WASHINGTON (Reuters) – The Trump administration on Monday scrapped a historic agreement between Major League Baseball and the Cuban Baseball Federation that would have allowed Cuban players to sign with U.S. teams without needing to defect.
Cuba’s national youth baseball pitcher Oscar Hernandez warms up before a friendly game against Japan at the Latinoamericano stadium in Havana, Cuba, December 19, 2018. REUTERS/Stringer
The existing deal will not be allowed to go forward because it was based on an erroneous ruling by the former Obama administration that the Cuban Baseball Federation was not part of Cuba’s Communist government, a senior U.S. official said.
The move essentially overturns an agreement reached between MLB and the Cuban federation in December after three years of negotiation under which Cuban players would have had a safe, legal path to playing professionally in the United States. In the past, some Cuban stars have undertaken risky escapes, including being smuggled off the island in speedboats.
The U.S. decision was the latest step by President Donald Trump to roll back the rapprochement with Havana, America’s old Cold War foe, that was spearheaded by his predecessor, Barack Obama. Trump has especially stepped up pressure on Cuba recently over its support for Venezuela’s socialist president, Nicolas Maduro.
“The agreement with #MLB seeks to stop the trafficking of human beings, encourage cooperation and raise the level of baseball,” the Cuban Baseball Federation said on Twitter. “Any contrary idea is false news. Attacks with political motivation against the agreement achieved harm the athletes, their families and the fans.”
The senior Trump administration official suggested that the agreement would have subjected the players to “human trafficking” by the Cuban government, making them “pawns of the Cuba dictatorship.”
Carlos Tabares, a member of Cuba’s 2004 Olympic gold medal-winning squad who until last year played for a Havana team, said the Trump administration was seeking “to destroy us, even through baseball.” The MLB deal, he said, would have allowed Cuban players “to enter legally rather than falling into the hands of traffickers and having to risk their lives.”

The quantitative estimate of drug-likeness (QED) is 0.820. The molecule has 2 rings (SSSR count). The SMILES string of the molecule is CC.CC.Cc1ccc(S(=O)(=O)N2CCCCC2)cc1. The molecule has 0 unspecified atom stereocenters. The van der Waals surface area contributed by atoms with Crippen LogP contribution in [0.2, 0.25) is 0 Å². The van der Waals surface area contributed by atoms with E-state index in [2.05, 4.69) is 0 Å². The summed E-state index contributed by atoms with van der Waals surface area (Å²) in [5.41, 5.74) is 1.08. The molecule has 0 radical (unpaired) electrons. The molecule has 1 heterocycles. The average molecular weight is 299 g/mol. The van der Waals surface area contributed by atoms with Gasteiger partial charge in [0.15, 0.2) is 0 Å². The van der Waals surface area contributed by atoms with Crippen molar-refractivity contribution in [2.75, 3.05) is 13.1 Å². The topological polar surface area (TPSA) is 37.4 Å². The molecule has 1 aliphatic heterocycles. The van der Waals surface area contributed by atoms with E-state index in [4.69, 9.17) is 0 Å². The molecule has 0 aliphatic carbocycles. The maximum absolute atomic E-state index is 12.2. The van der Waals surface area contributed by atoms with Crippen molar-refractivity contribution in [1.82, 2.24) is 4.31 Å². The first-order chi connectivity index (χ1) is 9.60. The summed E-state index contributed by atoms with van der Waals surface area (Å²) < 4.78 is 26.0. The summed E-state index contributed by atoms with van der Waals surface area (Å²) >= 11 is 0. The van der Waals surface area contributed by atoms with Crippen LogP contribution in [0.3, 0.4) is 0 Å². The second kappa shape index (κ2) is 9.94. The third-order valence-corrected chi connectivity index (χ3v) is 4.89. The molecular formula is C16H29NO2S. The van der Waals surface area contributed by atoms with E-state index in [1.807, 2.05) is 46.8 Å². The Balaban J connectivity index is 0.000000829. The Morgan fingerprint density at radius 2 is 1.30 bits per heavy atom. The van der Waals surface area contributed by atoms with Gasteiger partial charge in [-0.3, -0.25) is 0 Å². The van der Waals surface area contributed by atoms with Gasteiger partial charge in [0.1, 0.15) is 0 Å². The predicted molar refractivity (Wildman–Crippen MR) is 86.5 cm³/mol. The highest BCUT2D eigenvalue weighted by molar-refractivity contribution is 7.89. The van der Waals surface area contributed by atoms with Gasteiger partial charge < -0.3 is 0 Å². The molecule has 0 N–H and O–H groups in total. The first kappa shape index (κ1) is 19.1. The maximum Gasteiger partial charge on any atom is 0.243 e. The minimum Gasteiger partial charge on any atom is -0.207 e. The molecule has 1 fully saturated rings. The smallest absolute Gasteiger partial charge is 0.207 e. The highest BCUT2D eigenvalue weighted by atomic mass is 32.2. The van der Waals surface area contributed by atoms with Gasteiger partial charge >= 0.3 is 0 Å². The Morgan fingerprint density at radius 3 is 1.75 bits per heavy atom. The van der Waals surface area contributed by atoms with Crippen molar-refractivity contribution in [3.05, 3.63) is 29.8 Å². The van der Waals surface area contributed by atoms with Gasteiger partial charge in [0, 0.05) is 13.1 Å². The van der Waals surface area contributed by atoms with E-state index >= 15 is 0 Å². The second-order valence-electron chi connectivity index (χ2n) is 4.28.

The U.S. official, speaking on condition of anonymity, said the administration would be willing to work with MLB to seek an arrangement consistent with U.S. law.
“We are unsure of the next steps,” an MLB source said.
The announcement came just days after the Cuban federation released its first list of 34 players authorized to sign contracts directly with major league teams.
‘A PAYMENT TO THE CUBAN GOVERNMENT’
The U.S. Treasury Department on Monday reversed the Obama-era ruling that Cuba’s league was not part of the Cuban government, which had laid the groundwork for the baseball deal.
The Trump administration considers the Cuban Baseball Federation to be part of the island’s National Sports Institute, which, according to the U.S. official, is a government entity that U.S. law says makes such business dealings illegal.
“A payment to the Cuban Baseball Federation is a payment to the Cuban government,” Treasury said in a letter to MLB.
Cuba maintains, however, that its baseball federation is not part of the state. It says the federation falls under the Cuban Olympic Committee, which in turn reports to the International Olympic Committee, not the Cuban government.
MLB teams would have paid the federation a release fee for each Cuban player signed, providing a windfall for Cuban baseball, which has suffered from dwindling budgets and the defection of its best players.
In the past, many Cuban players seeking riches in the big leagues have made dangerous journeys via human traffickers to defect. Others abandoned the Cuban national team while playing abroad.
Cuban MLB players who had defected include Yasiel Puig of the Cincinnati Reds, Yoenis Cespedes of the New York Mets and Jose Dariel Abreu of the Chicago White Sox – all of whom have signed multi-year, multimillion-dollar contracts.
Puig defected from Cuba on a speedboat at age 21 and soon found himself entangled with Mexico’s notorious Zetas crime organization, which threatened to chop off his arm if it failed to receive the promised $250,000 fee for his passage.
When Puig finally reached U.S. shores in 2012, he was rewarded with a seven-year, $42 million contract with the Los Angeles Dodgers.
Under the deal agreed by MLB and the Cuban federation in December, MLB teams were going to pay the federation a fee ranging from 15 percent to 25 percent of the value of player contracts.
That money, which was not to be deducted from the player’s salary but be paid on top of it, would have been used to help Cuba further develop its baseball program.
Cuban players older than age 25 and with six years of service in the Cuban league would have been free to sign with MLB teams. Younger players would have needed Cuban baseball’s permission to leave.
Reporting by Matt Spetalnick, additional reporting by Dan Trotta in New York and Sarah Marsh in Havana; Editing by Bill Berkrot and Tom Brown